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Tuesday, July 24, 2007

On Enabling Poverty

Yesterday, I yelled at a bum. And I felt like a complete jerk. I was on the phone with customer service, trying to get an RMA for something I had to return, when the guy walks up to the bus stop on the university-side of the street (which they nearly never do) and asks the guy next to me to buy one of his ball caps.

I was looking for a sheet of paper to write down what the customer service rep was saying, when the guy started his spiel on me. I let him have it: "Sir, I'm on the phone, you're going to have to take that somewhere else." I think he muttered some curses and went off.

There I sat, realizing I wasn't practicing good Christian ethic, and feeling like a general scumbag. There that guy was, obviously trying to do some good. I mean, he went through the effort to find (or steal) those hats. He wasn't asking for a hand-out (per se). But I treated him just like dirt.

It occurred to me, as I was reading an article posted yesterday over at City Journal, titled "In the Heart of Freedom, in Chains" by Myron Magnet (thanks to Betsy's Page for alerting me to this), this poor black man might have given up trying to get a "real job." He probably felt like the white man was keeping him down. But that's just it. Too many black Americans feel that way, whether or not its the truth. Its a cop out, a way of living a lifestyle that's been glorified by popular culture.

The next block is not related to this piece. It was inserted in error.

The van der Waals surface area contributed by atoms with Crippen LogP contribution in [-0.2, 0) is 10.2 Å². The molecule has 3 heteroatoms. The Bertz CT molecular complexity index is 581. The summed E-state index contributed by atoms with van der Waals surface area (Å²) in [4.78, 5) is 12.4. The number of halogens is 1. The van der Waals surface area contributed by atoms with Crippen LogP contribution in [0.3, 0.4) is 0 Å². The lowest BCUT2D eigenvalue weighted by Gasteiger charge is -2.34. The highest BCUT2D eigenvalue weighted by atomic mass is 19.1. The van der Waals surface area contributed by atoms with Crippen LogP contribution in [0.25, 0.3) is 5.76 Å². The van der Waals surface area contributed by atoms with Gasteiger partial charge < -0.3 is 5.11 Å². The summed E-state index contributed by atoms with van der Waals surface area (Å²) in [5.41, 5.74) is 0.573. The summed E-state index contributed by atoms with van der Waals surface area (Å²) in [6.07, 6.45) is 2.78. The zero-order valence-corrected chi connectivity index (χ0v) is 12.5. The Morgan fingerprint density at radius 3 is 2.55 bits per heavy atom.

Well, I refuse to keep any black man down. Its just not right. So what am I going to do next time one asks for for change, or tries to sell me a hot item?

I'll hand 'em a business card with the following on it, and repeat aloud, while maintaining good eye contact:

"I refuse to keep you down. By giving you something for nothing, I take away your dignity. You are an important, dignified person. You are valuable to society. You were created with a purpose. The only thing keeping you down is lost direction. You can succeed. I know it."

1 comment:

Juris Naturalist said...

There are a variety of impoverished individuals among us. My Aunt Louise says, poverty is a life without God. She's right of course.

Your solution sounds a bit trite, but only because it is formulaic. Jesus did not heal every sick person he met, employ all the beggars, or house all the homeless. He was homeless Himself. He only did what He saw His Father in heaven doing. There are no formulae. There is only obedience to the call.

That said, a charitable and generous life will often provide a bum a dollar.